When the going gets tough

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Winding stairwell as viewed from above

While the controversies within the Catholic Church are real, the call to serve God in religious life is also real. New members of religious orders can be part of the church’s renewal. (William Pearce, Flickr)

If you ask several Catholic sisters, brothers, or priests about their “vocation story”—the story of how they came to religious life or ordination—you’ll likely hear at least a few accounts that involved anxiety over hot-button topics in the church. These are topics that sometimes emerge in the daily news, and they are frequently subjects that raise people’s blood pressure.

Like any other family, the Catholic family has its “issues.” Whether they are internal disagreements or external arguments, some controversies might be hard to avoid if you become a public representative of the faith. People in discernment can find themselves wrestling with their own sensibilities and sensitivities. Additionally it can even be hard to unravel anti-Christian prejudice from the way “hot topics” are presented in secular venues.

Even if you don’t take a stand on these controversies, they do impact each discerner. Each person discerning religious life will turn over questions in his or her heart and strive to find ways to reconcile their sense of calling with what may be thorny realities. Topics that have been under discussion in the Western church for the past few decades include:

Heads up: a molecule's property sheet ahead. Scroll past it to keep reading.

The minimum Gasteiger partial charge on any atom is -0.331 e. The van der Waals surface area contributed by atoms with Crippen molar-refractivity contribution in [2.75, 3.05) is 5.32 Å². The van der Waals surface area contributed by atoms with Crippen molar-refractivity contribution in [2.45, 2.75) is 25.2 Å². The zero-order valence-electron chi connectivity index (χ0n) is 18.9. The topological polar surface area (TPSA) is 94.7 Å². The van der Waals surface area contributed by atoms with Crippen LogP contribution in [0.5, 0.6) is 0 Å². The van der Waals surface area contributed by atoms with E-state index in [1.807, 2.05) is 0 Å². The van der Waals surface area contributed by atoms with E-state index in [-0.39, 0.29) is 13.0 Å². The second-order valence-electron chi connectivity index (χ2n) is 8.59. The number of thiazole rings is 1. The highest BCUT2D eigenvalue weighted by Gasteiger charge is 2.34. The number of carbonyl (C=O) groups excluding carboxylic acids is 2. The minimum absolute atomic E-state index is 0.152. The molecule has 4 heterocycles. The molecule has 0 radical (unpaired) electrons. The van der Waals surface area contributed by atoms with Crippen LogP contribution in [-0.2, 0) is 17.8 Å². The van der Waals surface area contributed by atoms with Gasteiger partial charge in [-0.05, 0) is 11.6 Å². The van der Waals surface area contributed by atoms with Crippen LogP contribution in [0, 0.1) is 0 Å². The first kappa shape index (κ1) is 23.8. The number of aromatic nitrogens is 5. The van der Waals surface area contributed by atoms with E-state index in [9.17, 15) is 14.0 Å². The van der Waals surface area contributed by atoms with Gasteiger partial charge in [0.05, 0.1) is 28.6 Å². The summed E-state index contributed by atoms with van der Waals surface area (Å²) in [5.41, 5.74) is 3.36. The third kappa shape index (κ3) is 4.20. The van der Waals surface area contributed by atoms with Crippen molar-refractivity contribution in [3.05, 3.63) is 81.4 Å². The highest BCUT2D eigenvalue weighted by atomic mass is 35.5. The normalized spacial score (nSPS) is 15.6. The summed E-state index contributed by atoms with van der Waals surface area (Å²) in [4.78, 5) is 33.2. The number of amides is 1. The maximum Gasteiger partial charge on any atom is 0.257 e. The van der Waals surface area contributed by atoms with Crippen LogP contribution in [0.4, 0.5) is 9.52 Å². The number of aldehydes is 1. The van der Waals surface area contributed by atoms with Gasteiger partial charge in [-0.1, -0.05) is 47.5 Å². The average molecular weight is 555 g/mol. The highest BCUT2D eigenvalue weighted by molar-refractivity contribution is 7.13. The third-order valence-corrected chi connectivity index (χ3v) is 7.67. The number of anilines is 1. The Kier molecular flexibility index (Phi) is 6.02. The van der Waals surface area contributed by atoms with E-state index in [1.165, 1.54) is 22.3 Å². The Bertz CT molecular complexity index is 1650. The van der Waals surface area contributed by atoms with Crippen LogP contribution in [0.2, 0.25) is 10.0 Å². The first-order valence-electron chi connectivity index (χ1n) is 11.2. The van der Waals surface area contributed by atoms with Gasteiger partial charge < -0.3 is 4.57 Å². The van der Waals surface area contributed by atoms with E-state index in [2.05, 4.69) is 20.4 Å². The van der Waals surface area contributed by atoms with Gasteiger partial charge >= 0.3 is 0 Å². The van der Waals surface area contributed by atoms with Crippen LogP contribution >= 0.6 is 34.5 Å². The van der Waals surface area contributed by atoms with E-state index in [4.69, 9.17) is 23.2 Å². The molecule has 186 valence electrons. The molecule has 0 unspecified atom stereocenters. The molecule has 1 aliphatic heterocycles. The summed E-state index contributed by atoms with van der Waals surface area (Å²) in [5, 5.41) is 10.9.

• Sexual abuse in the church
  • Women’s roles in Catholicism
  • Catholicism and LGBTQ members

These three topics bring forth a host of cultural, theological, and ecclesial differences among Catholics, and few scholars and observers of the church expect them to disappear soon. For those in discernment, the point is not necessarily to have everything sorted out. Rather, it is to acknowledge the challenge of these issues and prepare to deal with the knotty questions that public ministers will inevitably field.

For instance, Sister Susan Francois, C.S.J.P. is a member of the Sisters of Joseph of Peace who was forced to deal with the first wave of sexual abuse crimes in the early 2000s as she considered becoming a sister. “Being a returned Catholic in light of the abuse crisis was tough enough, but here I was considering becoming a Catholic sister, a public figure in the church. I had to seriously consider if I could do this and still be a person of integrity,” wrote Francois in the HORIZON journal, a professional journal for vocation ministers.

Francois was deeply affected by the controversy of sexual abuse, but she sought out a spiritual director and eventually discerned her calling to religious life. “I realized that the Catholic Church is my home,” she said, and that it made more sense for her to face the questions with other “good-hearted people” than on her own.

Men considering religious life or diocesan priesthood may also feel tainted by clergy scandals not of their own making. Each man will have to grapple with his own sensibilities and learn what approach is right for him if and when the hot-button topics arise among his family members or friends.

Others, both men and women, looking at the possibility of being public leaders in the church may feel anxiety about church practices and church teaching regarding the role of women in the church. Public ministers will be called upon to defend or explain Catholicism to others. It helps to look deeply at the long and complex history of women’s leadership in the church and be aware of emerging changes, such as greater openness in recent years to women’s leadership in areas of the Vatican that were once closed to non-clerics.